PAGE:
The possibility of adjusting storm water rates in the future led Kyle city leaders to forgo a proposed fee increase Saturday.
Discussion on stormwater fees was part of the city’s second Drainage Master Plan (DMP) meeting, which involved the proposed study that addresses drainage issues in the city.
Several drainage easements, ponds and neighborhoods have needs ranging from repairs and maintenance to upgrades, per the DMP. City staff had recommended additional funds to meet those needs, but city council members said they have to make do for the moment.
At the Jan. 12 DMP meeting, several city council members and staff proposed a $3 increase to the city’s current storm water fees. Kyle utility customers currently pay a $5 storm water fee.
On Saturday, city council members were no longer interested in increasing the fee and wanted more time to discuss the issue.
Mayor Travis Mitchell and council member Daphne Tenorio were the most vocal against increasing the fee. Mitchell and Tenorio said they wanted to avoid the increase, especially given that they could not promise citizens that it would be the last increase.
“Over the next five to 10 years, we have this problem across every department,” Mitchell said. “Storm water, wastewater and water. It’s the same problem. Growth and/or negligence from decades past is culminating to increases in expenses over time.”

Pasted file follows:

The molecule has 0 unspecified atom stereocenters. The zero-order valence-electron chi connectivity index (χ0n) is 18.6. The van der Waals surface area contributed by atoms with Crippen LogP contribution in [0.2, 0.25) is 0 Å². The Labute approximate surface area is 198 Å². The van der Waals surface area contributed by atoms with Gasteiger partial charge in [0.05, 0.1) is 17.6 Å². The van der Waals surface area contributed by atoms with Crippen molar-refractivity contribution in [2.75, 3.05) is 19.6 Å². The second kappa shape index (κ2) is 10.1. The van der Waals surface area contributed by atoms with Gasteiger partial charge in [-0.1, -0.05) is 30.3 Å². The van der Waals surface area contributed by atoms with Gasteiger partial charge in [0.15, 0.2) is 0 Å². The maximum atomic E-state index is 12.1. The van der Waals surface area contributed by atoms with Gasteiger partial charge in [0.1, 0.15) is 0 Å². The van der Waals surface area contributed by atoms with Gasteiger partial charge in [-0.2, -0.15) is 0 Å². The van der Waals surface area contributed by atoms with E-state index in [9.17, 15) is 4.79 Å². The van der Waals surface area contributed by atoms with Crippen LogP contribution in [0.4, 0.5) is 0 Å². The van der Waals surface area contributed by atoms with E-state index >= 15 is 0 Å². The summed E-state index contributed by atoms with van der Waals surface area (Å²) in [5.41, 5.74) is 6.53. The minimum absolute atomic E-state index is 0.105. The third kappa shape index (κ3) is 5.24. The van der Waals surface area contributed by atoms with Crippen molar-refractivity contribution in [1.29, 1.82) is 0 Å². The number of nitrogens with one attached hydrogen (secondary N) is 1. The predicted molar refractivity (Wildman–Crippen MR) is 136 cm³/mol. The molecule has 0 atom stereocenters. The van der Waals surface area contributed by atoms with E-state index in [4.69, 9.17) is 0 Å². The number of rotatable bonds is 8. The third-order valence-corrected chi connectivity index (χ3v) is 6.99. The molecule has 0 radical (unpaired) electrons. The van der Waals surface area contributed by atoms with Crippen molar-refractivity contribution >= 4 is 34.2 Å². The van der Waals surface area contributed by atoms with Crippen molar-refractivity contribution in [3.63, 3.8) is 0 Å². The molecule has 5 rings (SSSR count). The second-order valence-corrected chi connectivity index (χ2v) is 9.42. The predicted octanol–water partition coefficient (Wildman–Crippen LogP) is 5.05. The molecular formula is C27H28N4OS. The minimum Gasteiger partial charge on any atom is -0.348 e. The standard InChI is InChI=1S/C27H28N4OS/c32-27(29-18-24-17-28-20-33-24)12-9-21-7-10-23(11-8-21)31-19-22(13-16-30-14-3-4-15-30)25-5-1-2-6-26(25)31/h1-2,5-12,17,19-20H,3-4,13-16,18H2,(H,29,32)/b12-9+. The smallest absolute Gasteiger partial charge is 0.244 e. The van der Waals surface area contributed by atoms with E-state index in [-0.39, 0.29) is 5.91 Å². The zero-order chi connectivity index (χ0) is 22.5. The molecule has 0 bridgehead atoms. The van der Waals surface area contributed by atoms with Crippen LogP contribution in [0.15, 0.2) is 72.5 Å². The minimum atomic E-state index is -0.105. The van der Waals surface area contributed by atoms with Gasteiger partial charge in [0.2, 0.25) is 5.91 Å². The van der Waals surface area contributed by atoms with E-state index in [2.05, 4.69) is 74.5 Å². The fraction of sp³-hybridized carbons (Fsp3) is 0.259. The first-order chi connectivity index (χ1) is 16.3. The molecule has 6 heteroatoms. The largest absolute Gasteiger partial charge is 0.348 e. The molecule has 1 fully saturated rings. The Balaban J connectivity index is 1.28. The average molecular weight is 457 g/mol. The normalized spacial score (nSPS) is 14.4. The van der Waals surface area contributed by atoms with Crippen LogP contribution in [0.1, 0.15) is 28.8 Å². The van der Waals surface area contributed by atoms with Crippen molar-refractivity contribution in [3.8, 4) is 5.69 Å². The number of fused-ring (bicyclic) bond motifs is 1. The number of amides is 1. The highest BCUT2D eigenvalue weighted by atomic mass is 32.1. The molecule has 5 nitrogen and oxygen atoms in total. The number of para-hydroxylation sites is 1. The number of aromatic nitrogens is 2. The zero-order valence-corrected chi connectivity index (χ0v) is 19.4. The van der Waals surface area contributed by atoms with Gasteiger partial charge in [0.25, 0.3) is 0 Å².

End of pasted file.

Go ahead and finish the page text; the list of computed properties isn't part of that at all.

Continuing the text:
Mitchell said he doesn’t want an increase now, as wastewater fees are already increasing. City council members opted to possibly stagger stormwater fee increases.
In the meantime, Homeowners Associations (HOAs) in Kyle could decide to restructure to allow fee collections and maintenance for the respective neighborhoods.
Diane Hervol, president of the Amberwood HOA, said she and her neighbors have been paying the city’s fees, which have gone toward non-HOA areas.
“I’ve paid for council member Tenorio’s (district’s) drainage easement, yet mine’s not maintained yet,” Hervol said. “We maintain aesthetics and amenities. We need to redefine maintenance.”
Hervol said her subdivision is willing to pay to complete necessary projects, but would like to clear up what is the city’s responsibility and what is the HOA’s responsibility.
All changes, however, are proposed at this time. The DMP, the first assessment of its kind in Kyle, has yet to be approved by city leaders.
Mitchell and the city council asked staff to complete approximately nine projects that are feasible with current staffing levels and equipment.
The master plan is available online as a draft, and is the product of a collaboration with Halff Associates and the city. Further meetings are required to address the fee, maintenance projects and more.